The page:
In evaluating the anti-inflammatory effect, it is important to estimate the activities of the extracts in the acute phase as well as in the chronic phase of inflammation. Xylene-induced ear oedema in mice was selected to evaluate acute anti-inflammatory activity and is a good in vivo test useful for evaluating lipoxygenase inhibitors and partially associated with substance P [44]. The results in Table 3 showed that the different extracts of C. rotundus caused significant inhibition of oedema as compared to the control group. These results may suggest that the plant extracts exert significant anti-inflammatory activity, especially in the acute inflammatory response. The suppression of this response is a likely indication of the antiphlogistic effect [45]. The topical anti-inflammatory effect suggests that constituents of the extract may relieve rheumatism and offer the additional advantage of suppressing inflammatory response initiated by tissue injury when the leaves are used in folkloric treatment of arthritis and wounds respectively [46]. In fact, the activity may be related to the inhibition of inflammatory mediators such as histamine, serotonin, bradykinin, and prostaglandins.

On the other hand, the anti-inflammatory and analgesic activities of many plant extracts have been attributed to their high sterol/triterpene [47] or flavonoid contents [34]. Other studies have demonstrated that various flavonoids such as rutin, quercetin, luteolin, hesperidin and biflavonoids produced significant antinociceptive and/or anti-inflammatory activities [48]. On the basis of these results, it can be concluded that the different extracts of C. rotundus possess antinociceptive and anti-inflammatory activities and this may be due to any one or a combination of their phytochemical constituents [33].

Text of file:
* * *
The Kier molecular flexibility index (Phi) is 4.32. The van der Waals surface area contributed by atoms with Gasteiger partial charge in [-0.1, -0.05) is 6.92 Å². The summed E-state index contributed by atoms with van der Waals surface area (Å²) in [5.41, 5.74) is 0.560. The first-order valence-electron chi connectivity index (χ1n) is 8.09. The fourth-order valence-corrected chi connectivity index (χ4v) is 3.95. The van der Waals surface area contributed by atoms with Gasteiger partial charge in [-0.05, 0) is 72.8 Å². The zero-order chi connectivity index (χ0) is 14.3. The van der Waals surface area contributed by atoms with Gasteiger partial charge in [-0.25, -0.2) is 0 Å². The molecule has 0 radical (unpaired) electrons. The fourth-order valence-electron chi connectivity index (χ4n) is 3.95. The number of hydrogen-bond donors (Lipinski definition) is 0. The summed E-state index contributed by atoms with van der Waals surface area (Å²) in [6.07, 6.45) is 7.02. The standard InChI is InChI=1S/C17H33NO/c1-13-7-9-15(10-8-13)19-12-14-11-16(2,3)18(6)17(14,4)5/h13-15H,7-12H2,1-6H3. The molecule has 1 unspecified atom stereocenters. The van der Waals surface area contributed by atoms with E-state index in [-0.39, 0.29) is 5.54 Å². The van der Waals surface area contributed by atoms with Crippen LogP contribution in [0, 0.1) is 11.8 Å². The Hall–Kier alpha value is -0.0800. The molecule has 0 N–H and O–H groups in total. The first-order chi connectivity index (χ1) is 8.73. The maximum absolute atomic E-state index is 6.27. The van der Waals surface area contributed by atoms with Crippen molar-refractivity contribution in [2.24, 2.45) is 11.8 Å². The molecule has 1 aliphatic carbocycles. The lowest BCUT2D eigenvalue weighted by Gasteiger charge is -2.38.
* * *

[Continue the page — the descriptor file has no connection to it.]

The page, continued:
The difference in significance between ethyl acetate and TOF-enriched extracts concerning the analgesic and anti-inflammatory activities may be due to their different constituents. Several compounds obtained from C. rotundus extracts were identified as catechin, luteolin, quercetin and ferulic acid [33]. Previous reports indicated that various flavonoids have an anti-inflammatory activity [48] suggesting that flavonoids should be responsible for the anti-inflammatory and analgesic effects obtained with the different C. rotundus tested extracts. In addition, we previously showed that ethyl acetate extract contains sterols [49], which are documented as anti-inflammatory constituents [50,51].